I've previously whined incessantly about how Windows could not recognize my USB keyboard. Well, I tried to fix it today and Windows fried my system entirely.
Essentially I was sick enough of how broken XP was that I decided to put it to death and reinstall it from scratch. So I backed everything up that I cared about from Windows (i.e. very little) to a folder in Linux and then I
mkfs.vfat the partition, cackling with glee all the while. Then I needed only to reboot from the XP install CD and install XP on the nice, shiny, pre-formatted, blank partition that is just waiting to be defiled with its presence. How simple! For those of you who have tried this before, you may be experiencing some "dramatic irony" at this point, because you know of the disaster soon to come.
After booting from the XP install CD and being witness to the 1980's blue DOS install screen, and pounding F8 to indicate that I indeed sacrifice my immortal soul via the EULA, I got to a screen where Windows offered a choice of partitions to install to. However the 35GB FAT32 partition I had created was nowhere to be found. What WAS to be found was a 131GB "Unknown" partition. This is very curious, because I don't HAVE a 131GB partition on my system at all. I have a 35GB FAT32, a 200GB ext3, a 45GB et3 for root and a tiny boot and swap partition. The drive itself is 300GB total. Where this 131GB value came from, I will never know.
I rebooted about 18 times, consulting Google in Linux and then trying the XP install CD again, and again, and again, to no avail. The very last time, I thought hey, let me just select this "Unknown" partition and see what it says. So I hit Enter. XP at this point asked if I'd like to format the partition to NTFS the quick way, or the slow way. I said "No thank you" and exited the installer.
Lo and behold, my system was no longer bootable. Why? I started rebooting from my large, out-of-date collection of liveCDs until I found one that worked.
fdisk /dev/sda showed that I now had a 131GB unformatted partition and nothing else. Bye bye Linux! Apparently as soon as you hit Enter on the install CD as above, Windows automatically overwrites your partition table without asking.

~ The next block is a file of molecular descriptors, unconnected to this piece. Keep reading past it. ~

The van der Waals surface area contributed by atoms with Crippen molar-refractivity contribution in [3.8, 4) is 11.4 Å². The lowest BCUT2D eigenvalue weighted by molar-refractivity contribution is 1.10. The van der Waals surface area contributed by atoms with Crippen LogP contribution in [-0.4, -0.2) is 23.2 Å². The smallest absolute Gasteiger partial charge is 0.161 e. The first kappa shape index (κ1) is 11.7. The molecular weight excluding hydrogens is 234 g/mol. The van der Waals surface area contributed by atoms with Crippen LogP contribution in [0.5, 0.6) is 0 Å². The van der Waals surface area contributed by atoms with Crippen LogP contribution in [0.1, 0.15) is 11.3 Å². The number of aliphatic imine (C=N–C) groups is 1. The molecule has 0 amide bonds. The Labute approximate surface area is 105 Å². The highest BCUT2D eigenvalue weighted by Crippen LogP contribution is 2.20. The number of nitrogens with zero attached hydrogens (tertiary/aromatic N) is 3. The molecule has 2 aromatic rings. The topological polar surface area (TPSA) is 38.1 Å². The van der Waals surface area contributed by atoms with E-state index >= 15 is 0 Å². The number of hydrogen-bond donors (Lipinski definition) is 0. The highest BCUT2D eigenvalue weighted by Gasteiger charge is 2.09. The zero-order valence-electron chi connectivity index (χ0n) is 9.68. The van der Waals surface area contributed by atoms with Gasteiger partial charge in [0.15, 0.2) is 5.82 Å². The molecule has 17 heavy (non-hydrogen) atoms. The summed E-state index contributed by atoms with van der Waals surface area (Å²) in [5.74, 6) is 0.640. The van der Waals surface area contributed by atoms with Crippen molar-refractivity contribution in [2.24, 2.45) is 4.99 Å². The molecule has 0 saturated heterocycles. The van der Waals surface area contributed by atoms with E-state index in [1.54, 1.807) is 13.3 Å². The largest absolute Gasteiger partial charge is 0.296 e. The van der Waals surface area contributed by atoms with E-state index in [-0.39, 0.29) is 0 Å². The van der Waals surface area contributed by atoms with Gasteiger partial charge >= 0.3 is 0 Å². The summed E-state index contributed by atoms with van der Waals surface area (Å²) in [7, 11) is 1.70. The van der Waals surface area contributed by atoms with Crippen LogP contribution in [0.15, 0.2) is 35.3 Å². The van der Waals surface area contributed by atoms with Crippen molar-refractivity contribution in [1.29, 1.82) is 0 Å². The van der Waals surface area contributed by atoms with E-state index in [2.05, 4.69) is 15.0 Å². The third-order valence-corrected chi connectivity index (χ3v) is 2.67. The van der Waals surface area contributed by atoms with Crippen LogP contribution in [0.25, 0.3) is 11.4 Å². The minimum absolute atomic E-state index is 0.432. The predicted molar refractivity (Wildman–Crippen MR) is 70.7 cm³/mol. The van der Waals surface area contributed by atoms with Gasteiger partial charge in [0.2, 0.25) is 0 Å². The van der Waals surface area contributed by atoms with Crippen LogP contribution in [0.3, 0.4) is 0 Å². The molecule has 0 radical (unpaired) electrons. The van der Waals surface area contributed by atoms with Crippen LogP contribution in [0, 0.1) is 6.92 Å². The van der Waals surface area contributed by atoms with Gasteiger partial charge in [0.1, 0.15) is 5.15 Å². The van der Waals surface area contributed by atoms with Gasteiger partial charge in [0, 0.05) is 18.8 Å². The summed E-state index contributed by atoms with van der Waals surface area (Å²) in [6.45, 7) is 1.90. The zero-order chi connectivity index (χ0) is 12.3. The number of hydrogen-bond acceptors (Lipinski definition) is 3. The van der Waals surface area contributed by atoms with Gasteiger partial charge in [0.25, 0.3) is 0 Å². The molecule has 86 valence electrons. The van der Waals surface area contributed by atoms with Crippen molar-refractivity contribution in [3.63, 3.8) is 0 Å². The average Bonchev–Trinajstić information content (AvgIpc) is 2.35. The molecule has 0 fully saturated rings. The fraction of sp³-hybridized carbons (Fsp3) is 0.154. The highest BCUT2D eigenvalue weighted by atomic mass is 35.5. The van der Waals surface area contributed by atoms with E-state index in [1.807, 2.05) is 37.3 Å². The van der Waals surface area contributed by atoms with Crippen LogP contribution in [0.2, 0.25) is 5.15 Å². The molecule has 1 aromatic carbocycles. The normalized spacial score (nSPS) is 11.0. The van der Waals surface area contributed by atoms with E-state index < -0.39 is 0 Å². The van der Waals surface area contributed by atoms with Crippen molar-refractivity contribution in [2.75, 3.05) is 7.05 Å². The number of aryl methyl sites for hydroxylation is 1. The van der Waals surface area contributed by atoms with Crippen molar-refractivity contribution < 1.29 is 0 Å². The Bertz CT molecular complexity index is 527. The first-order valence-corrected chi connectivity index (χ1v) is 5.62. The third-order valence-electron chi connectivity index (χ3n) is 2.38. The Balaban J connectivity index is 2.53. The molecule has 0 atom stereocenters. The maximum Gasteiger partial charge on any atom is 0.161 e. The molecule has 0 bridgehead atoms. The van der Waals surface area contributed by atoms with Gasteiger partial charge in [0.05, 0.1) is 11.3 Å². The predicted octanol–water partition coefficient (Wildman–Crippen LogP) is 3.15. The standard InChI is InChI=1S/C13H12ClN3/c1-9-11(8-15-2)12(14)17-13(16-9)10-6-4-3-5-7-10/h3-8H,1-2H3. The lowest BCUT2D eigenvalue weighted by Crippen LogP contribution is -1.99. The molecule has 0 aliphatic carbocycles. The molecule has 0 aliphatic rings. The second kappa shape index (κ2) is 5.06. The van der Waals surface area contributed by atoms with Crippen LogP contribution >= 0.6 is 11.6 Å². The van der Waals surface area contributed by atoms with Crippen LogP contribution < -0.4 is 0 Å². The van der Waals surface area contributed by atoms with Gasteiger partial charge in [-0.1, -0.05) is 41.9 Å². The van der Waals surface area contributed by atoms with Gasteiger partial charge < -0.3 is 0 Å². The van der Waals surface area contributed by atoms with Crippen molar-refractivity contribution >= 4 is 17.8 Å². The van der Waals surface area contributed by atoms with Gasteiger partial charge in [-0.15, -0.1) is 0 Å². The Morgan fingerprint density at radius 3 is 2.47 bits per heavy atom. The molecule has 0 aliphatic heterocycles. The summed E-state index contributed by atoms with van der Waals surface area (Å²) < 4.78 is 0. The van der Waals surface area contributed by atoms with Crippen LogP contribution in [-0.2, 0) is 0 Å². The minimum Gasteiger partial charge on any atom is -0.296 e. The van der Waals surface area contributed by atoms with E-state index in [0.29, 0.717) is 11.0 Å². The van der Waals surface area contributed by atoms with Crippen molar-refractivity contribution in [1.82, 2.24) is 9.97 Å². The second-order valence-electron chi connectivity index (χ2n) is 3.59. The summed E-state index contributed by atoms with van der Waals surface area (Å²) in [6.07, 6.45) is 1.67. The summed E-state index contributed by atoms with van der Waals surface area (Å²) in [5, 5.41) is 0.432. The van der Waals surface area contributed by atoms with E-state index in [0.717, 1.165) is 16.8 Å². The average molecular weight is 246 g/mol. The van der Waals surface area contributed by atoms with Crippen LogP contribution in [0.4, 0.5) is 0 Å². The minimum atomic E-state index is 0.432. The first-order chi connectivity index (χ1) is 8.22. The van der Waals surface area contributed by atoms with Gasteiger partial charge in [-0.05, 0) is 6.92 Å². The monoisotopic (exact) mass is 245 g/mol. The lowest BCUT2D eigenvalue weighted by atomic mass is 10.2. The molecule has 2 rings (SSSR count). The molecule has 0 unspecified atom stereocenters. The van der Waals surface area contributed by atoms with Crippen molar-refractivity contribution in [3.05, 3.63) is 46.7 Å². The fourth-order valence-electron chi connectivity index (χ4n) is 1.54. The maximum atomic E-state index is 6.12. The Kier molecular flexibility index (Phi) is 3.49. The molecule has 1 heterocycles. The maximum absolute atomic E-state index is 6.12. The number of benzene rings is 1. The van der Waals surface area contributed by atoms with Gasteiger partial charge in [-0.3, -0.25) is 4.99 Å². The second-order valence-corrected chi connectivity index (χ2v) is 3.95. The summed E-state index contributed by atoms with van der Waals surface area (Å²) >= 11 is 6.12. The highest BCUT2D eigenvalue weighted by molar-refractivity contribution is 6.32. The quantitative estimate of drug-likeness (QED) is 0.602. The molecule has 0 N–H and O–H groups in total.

At this point let us say I "lost my cool". There was an incident involving a broom being wielded in blind rage at all inanimate objects that dared to cross my path. My cat wisely fled my wrath.
I do have backups of everything of real importance. But I'd downloaded a LOT of stuff in the past two weeks that would be lost. And I have a bunch of stuff that while not life-threatening to lose, would take an awful lot of time and effort to get back.
But all that was destroyed was my partition table, I eventually reasoned. After googling for "restore partition table" I found that gpart should in theory be able to save me. But how to actually run it on my system which could not boot? The website recommends using a floppy (I have no floppy drive) or putting the crippled HD into another computer. My spare computer however cannot use SATA hard drives.
So I did what any reasonable person would do at this point: I went to my spare computer and tore out its hard drive (containing Debian) and stuffed it into my now-defunct computer and booted from it. Oh how badly this choked. After stalling for 5 minutes complaining of interrupts timing-out, I got a kernel panic, something to the effect of "Kernel tried to kill INIT!"
I realized at this point that I did not even HAVE a Ubuntu liveCD to reinstall from even if I wanted to. As a last resort I booted from my GENTOO install CD (2006.0). I prayed that it would contain gpart. It did not. I felt the last of my will to live slowly drain away. But lo! It turns out there's a statically linked binary of gpart on the gpart website. I downloaded it and against all odds, it actually worked.
My tale does not end here. Upon rebooting, I got a "NO OPERATING SYSTEM FOUND ON DISK" from my BIOS. Whoops! Looks like the XP installer ate grub for breakfast too! Again, how to restore grub given that I have no Ubuntu liveCD? Well, Gentoo to the rescue again. Sadly, the Gentoo CD does not contain grub. But after a few minutes of ape-like head-scratching I realized that I only had to chroot into my Ubuntu install and do it that way. I actually consulted the Gentoo install manual to remember the syntax of mounting /proc and /dev correctly. A short grub-install later and, as angels sang and trumpets sounded, I'm back in Ubuntu.
The morals of this sad tale:
- Windows is a piece of long string of expletives deleted.
- Never ever try to install Windows AFTER you install Linux. Down this path lies MADNESS.
- If I hadn't had the experience of setting up my system the Gentoo way I'd have been utterly screwed.
- Keep up-to-date LiveCDs at all times.
- Make HD backups MORE OFTEN.